Baseless Arrests Continue in Haiti

Brian Concannon

Rev. Gérard Jean-Juste’s struggles with Haiti’s criminal justice system have been a good gauge of the system’s health for the last three years. The latest episode, last month, showed that rule of law is alive in Haiti — if not exactly kicking.

“Fr. Gerry,” a Catholic priest well-known as an advocate for South Florida’s immigrants and Haiti’s poor, has fought charges of murder, treason, weapons possession, disturbing the peace and criminal conspiracy since Haiti’s interim government first arrested him in October 2004. No one has produced any evidence of criminal activity, but that has not stopped Haitian authorities from arresting Jean-Juste three times and jailing him for seven months.

Gérard Latortue, who headed the interim government (March 2004-May 2006) that arrested Jean-Juste, has returned home to Boca Raton, replaced by an elected government led by President René Préval. Jean-Juste has been out of prison since January 2006, when he was released provisionally to seek treatment for leukemia at Jackson Memorial Hospital.

But he still faces charges of illegal gun possession — even though there is no proof he ever possessed any weapons — and criminal conspiracy — even though there is no allegation that he conspired with anyone or planned any crime. There are no witnesses against Fr. Gerry.

When Jean-Juste languished in Haiti’s prisons, his plight was widely condemned by human rights groups and members of Congress as political persecution by an undemocratic regime. When he was released a week before the long-delayed elections that brought President Préval to power, many saw the promise of the return of the rule of law to Haiti. That promise has been only partially fulfilled. Last month’s hearing of Jean-Juste’s challenge to the charges, before the Appeals Court of Port-au-Prince, had many auspicious signs. Jean-Juste and his lawyers made their case freely. Hundreds of supporters turned out without incident. The hearing was orderly. And the prosecutor formally recognized the absence of evidence against Jean-Juste and recommended dismissing all charges.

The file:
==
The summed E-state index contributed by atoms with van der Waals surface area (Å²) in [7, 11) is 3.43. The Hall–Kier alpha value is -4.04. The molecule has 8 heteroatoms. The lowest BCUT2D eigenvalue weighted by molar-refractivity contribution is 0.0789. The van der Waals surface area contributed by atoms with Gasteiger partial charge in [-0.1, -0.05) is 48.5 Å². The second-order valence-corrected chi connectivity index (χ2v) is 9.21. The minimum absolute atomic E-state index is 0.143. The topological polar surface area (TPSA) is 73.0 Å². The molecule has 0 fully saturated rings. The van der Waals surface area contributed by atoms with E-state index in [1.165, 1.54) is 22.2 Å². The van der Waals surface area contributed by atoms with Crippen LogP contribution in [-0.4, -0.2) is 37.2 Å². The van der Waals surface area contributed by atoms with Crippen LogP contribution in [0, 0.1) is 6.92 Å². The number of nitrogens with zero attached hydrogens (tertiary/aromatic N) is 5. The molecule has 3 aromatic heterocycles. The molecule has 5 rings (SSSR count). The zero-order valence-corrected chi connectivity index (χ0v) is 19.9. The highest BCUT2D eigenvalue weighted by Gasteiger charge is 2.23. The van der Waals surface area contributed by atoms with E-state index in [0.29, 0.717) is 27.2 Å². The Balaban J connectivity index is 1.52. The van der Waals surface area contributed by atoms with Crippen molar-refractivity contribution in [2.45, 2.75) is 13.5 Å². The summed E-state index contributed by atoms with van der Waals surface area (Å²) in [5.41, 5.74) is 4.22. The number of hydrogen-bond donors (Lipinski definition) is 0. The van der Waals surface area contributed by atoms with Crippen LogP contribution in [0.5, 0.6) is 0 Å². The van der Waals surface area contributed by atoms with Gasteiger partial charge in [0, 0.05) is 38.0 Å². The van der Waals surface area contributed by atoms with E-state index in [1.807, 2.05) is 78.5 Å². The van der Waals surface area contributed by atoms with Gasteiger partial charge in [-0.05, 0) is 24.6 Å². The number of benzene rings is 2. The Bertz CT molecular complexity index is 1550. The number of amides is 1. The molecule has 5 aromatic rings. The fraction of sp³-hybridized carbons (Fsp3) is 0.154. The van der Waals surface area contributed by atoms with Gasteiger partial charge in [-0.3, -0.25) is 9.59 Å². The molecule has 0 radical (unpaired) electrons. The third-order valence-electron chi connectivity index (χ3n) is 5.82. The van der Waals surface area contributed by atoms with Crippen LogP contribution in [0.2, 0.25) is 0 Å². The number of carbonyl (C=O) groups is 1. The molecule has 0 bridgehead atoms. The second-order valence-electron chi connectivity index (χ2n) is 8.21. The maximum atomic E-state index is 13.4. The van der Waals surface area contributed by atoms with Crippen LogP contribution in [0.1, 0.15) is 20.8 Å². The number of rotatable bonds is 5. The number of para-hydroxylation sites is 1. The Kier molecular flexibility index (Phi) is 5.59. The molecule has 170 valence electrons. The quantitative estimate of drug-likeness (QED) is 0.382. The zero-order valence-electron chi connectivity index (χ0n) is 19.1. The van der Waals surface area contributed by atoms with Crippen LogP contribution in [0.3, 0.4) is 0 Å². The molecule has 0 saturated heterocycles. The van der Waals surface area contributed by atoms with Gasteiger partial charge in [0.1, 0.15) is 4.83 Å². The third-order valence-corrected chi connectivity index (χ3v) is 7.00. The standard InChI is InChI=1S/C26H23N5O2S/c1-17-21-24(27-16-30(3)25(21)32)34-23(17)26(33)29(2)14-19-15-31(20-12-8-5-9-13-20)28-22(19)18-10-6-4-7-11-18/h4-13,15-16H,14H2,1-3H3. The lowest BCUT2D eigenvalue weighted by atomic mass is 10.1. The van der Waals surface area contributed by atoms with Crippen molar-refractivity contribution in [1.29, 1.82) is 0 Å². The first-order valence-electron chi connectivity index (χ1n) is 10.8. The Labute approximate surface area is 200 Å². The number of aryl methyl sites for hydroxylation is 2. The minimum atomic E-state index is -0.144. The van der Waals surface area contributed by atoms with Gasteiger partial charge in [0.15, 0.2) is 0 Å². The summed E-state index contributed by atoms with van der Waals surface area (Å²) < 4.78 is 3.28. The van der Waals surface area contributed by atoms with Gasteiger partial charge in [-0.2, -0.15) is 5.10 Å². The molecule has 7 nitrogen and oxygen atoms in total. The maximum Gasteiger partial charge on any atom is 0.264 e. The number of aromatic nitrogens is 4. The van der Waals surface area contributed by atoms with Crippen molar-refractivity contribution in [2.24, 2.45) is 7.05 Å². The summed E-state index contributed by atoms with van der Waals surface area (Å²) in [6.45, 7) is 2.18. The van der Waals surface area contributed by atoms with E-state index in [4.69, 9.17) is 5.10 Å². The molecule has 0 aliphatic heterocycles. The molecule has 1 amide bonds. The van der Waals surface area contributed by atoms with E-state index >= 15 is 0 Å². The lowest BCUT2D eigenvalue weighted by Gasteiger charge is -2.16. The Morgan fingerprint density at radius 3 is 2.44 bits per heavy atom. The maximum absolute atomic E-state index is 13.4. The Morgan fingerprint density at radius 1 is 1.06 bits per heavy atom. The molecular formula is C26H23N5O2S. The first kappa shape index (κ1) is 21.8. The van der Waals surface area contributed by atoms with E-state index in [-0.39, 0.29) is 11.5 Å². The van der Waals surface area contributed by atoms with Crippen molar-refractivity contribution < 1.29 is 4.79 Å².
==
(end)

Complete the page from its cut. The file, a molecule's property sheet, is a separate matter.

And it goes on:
But the judges declined to dismiss the case, claiming they needed more time to review the file. The Appeals Court has already had 22 months since Jean-Juste filed his appeal, and seven months since a previous appeals hearing in April. That is plenty of time to review almost any file, and more than enough for a file that the prosecutor concedes contains no evidence of wrongdoing.

Jean-Juste has now faced charges under the Préval administration for as long as he did under the Latortue regime. Although Fr. Gerry is not in jail, thousands of other men and women arrested by the interim government are stuck in the democratic government’s prisons, including perhaps a hundred or more political dissidents. Over 90 percent of Haiti’s prisoners have never been tried; most were arrested without a warrant and have no evidence against them in their files. Most are poor, and unlike Fr. Gerry, don’t have access to lawyers or supporters to come to court for them.

The cases of Fr. Gerry and others arrested by the Latortue regime are not President Préval’s fault, but they are now his problem. Although comprehensive reform of Haiti’s justice system is complex, dismissing baseless cases is not.

Haiti’s government can advance the cause of justice, bring hundreds of people home to their families, and save money in the prison budget by simply reviewing case files and seeking dismissals unless the files show a good, legal reason to continue. Ending Fr. Gerry’s battle would be an opportune place to start.

Brian Concannon Jr., Esq. directs the Institute for Justice & Democracy in Haiti,

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